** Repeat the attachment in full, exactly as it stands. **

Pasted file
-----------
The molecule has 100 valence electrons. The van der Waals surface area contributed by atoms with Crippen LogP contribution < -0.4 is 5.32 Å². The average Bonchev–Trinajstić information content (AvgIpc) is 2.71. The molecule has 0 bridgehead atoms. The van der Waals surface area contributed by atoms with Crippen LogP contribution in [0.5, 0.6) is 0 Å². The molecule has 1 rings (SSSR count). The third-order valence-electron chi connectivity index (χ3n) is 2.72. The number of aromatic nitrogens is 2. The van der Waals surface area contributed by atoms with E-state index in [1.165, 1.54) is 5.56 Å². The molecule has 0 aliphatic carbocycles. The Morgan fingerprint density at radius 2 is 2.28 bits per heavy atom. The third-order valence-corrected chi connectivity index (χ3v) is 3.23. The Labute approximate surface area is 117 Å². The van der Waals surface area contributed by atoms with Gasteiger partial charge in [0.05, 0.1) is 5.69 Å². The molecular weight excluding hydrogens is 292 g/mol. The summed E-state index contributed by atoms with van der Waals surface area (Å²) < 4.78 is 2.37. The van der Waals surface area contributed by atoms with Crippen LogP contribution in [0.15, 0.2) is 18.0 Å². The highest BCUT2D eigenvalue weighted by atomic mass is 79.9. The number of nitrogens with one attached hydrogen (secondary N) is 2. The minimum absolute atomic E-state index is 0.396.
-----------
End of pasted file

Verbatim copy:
The molecule has 100 valence electrons. The van der Waals surface area contributed by atoms with Crippen LogP contribution < -0.4 is 5.32 Å². The average Bonchev–Trinajstić information content (AvgIpc) is 2.71. The molecule has 0 bridgehead atoms. The van der Waals surface area contributed by atoms with Crippen LogP contribution in [0.5, 0.6) is 0 Å². The molecule has 1 rings (SSSR count). The third-order valence-electron chi connectivity index (χ3n) is 2.72. The number of aromatic nitrogens is 2. The van der Waals surface area contributed by atoms with E-state index in [1.165, 1.54) is 5.56 Å². The molecule has 0 aliphatic carbocycles. The Morgan fingerprint density at radius 2 is 2.28 bits per heavy atom. The third-order valence-corrected chi connectivity index (χ3v) is 3.23. The Labute approximate surface area is 117 Å². The van der Waals surface area contributed by atoms with Gasteiger partial charge in [0.05, 0.1) is 5.69 Å². The molecular weight excluding hydrogens is 292 g/mol. The summed E-state index contributed by atoms with van der Waals surface area (Å²) < 4.78 is 2.37. The van der Waals surface area contributed by atoms with Crippen LogP contribution in [0.15, 0.2) is 18.0 Å². The highest BCUT2D eigenvalue weighted by atomic mass is 79.9. The number of nitrogens with one attached hydrogen (secondary N) is 2. The minimum absolute atomic E-state index is 0.396.